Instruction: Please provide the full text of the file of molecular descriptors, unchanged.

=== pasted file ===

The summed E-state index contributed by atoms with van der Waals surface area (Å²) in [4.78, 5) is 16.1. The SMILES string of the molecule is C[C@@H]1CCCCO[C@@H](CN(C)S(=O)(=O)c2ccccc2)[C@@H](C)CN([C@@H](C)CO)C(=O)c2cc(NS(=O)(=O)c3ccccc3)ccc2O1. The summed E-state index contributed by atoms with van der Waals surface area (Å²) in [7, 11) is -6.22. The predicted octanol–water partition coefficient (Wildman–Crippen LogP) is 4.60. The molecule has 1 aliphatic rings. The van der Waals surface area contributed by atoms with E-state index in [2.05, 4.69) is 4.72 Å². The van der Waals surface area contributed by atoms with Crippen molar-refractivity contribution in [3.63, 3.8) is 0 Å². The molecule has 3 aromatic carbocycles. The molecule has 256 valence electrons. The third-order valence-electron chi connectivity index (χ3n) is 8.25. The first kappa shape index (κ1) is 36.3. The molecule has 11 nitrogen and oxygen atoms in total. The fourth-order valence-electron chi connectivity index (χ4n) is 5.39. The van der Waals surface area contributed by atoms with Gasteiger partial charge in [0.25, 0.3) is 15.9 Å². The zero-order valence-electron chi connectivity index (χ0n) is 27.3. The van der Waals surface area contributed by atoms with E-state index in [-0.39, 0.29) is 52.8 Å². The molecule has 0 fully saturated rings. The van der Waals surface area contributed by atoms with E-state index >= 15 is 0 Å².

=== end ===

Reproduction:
The summed E-state index contributed by atoms with van der Waals surface area (Å²) in [4.78, 5) is 16.1. The SMILES string of the molecule is C[C@@H]1CCCCO[C@@H](CN(C)S(=O)(=O)c2ccccc2)[C@@H](C)CN([C@@H](C)CO)C(=O)c2cc(NS(=O)(=O)c3ccccc3)ccc2O1. The summed E-state index contributed by atoms with van der Waals surface area (Å²) in [7, 11) is -6.22. The predicted octanol–water partition coefficient (Wildman–Crippen LogP) is 4.60. The molecule has 1 aliphatic rings. The van der Waals surface area contributed by atoms with E-state index in [2.05, 4.69) is 4.72 Å². The van der Waals surface area contributed by atoms with Crippen molar-refractivity contribution in [3.63, 3.8) is 0 Å². The molecule has 3 aromatic carbocycles. The molecule has 256 valence electrons. The third-order valence-electron chi connectivity index (χ3n) is 8.25. The first kappa shape index (κ1) is 36.3. The molecule has 11 nitrogen and oxygen atoms in total. The fourth-order valence-electron chi connectivity index (χ4n) is 5.39. The van der Waals surface area contributed by atoms with Gasteiger partial charge in [0.25, 0.3) is 15.9 Å². The zero-order valence-electron chi connectivity index (χ0n) is 27.3. The van der Waals surface area contributed by atoms with E-state index in [-0.39, 0.29) is 52.8 Å². The molecule has 0 fully saturated rings. The van der Waals surface area contributed by atoms with E-state index >= 15 is 0 Å².